TV Land has been doing this for a long time. It’s part of the reason they can put out such quality storytelling in such a short frame of time. A team of writers crams into a small room, they pitch their best ideas and — if it’s a good room — they’ll tear each others’ ideas apart with cold impartial fervor.
The end result is Breaking Bad.
Having someone else do the cold revising for you will cut your writing time in half. Your work will be better. You’ll master the craft faster.
Having another mind (preferably your target audience’s mind) rip your work to shreds will provide more clarity for your writing.
More clarity in writing = faster writing. Clarity is a plan. Step #1 to writing 10,000 words per day is to have a plan.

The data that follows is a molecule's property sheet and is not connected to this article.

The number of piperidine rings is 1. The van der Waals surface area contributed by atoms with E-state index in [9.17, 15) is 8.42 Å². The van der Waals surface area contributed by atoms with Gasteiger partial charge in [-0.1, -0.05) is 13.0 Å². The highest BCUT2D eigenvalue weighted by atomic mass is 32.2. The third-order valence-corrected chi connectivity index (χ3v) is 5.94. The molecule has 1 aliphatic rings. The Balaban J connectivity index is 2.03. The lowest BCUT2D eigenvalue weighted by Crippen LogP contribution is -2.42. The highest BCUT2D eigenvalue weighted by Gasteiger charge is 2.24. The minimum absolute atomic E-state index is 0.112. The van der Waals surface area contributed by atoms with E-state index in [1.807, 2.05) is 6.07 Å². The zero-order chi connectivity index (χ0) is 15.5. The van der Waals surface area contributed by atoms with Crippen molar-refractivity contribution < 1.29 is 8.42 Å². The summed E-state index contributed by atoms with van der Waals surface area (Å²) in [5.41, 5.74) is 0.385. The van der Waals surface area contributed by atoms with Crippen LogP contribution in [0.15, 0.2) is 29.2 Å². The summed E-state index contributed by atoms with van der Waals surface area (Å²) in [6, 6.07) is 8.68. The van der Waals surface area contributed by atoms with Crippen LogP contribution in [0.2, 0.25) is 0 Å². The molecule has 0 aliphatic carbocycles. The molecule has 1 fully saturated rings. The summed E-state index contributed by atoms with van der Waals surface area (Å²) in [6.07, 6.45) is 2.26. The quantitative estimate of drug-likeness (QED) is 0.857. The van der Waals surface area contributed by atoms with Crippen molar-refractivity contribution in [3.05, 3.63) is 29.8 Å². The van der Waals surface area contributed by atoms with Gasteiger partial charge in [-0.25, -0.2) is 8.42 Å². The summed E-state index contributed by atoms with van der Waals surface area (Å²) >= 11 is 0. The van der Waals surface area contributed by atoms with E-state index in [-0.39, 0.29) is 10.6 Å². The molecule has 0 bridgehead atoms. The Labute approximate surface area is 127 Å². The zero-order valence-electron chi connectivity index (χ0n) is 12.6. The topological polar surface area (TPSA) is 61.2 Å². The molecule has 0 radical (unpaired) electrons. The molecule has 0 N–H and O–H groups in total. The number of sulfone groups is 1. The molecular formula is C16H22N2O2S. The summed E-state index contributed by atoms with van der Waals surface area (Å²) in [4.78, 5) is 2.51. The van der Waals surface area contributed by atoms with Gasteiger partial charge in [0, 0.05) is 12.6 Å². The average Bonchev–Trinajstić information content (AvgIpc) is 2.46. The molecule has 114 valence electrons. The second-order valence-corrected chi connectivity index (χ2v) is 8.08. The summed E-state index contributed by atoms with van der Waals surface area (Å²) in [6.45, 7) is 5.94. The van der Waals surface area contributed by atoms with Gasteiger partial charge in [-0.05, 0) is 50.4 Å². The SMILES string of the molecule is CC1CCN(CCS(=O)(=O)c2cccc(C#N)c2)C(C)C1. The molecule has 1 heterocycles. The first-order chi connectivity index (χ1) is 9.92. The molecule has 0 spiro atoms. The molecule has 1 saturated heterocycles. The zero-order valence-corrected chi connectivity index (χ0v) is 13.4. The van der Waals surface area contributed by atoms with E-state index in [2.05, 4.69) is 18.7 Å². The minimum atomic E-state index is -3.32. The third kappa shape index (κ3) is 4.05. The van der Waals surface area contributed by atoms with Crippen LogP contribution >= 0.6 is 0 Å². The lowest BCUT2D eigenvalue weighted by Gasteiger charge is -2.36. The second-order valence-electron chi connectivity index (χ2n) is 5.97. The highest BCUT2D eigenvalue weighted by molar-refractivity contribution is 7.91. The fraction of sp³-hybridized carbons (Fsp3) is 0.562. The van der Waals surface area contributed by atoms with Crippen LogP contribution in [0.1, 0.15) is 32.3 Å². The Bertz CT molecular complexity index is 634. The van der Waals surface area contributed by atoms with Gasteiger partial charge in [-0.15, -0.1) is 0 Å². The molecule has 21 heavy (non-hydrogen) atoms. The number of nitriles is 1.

Most importantly, you’ll discover what not to write next time. That alone is worth every penny your editor charges.
Step #5. Work Harder
This is the last step to 10,000 words per day.
For some of you this is disappointing. I haven’t said anything you didn’t already know.
There’s nothing new here.
And that’s the trick.
The difference between your 2,000 words per day and my 10,000 words per day is that I put in more hours following the advice you already know.
6am to 11pm 6 days per week. Minus family time, dinner, and my running schedule and you’re looking at 65+ hours of writing per week.
Not 65+ hours of Youtube videos.
Not 65+ hours of emails.
Not 65+ hours of reading.
65+ logged hours of writing. Putting words onto the screen.